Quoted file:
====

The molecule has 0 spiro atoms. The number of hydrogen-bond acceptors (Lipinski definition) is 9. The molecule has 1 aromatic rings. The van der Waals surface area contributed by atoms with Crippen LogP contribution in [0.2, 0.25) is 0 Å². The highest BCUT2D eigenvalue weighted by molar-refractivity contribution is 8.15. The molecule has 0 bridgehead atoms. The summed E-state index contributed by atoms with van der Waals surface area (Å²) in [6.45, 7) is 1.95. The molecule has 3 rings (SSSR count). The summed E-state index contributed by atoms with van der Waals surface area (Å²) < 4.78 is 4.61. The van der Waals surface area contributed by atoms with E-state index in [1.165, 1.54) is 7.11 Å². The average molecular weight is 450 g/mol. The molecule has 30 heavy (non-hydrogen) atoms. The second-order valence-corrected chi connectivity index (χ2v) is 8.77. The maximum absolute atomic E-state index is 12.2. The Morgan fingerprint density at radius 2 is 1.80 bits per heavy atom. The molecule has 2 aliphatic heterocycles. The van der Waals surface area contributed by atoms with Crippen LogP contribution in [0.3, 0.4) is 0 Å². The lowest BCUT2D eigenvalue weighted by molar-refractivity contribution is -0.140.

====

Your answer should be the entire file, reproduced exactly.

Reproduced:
The molecule has 0 spiro atoms. The number of hydrogen-bond acceptors (Lipinski definition) is 9. The molecule has 1 aromatic rings. The van der Waals surface area contributed by atoms with Crippen LogP contribution in [0.2, 0.25) is 0 Å². The highest BCUT2D eigenvalue weighted by molar-refractivity contribution is 8.15. The molecule has 0 bridgehead atoms. The summed E-state index contributed by atoms with van der Waals surface area (Å²) in [6.45, 7) is 1.95. The molecule has 3 rings (SSSR count). The summed E-state index contributed by atoms with van der Waals surface area (Å²) < 4.78 is 4.61. The van der Waals surface area contributed by atoms with E-state index in [1.165, 1.54) is 7.11 Å². The average molecular weight is 450 g/mol. The molecule has 30 heavy (non-hydrogen) atoms. The second-order valence-corrected chi connectivity index (χ2v) is 8.77. The maximum absolute atomic E-state index is 12.2. The Morgan fingerprint density at radius 2 is 1.80 bits per heavy atom. The molecule has 2 aliphatic heterocycles. The van der Waals surface area contributed by atoms with Crippen LogP contribution in [0.3, 0.4) is 0 Å². The lowest BCUT2D eigenvalue weighted by molar-refractivity contribution is -0.140.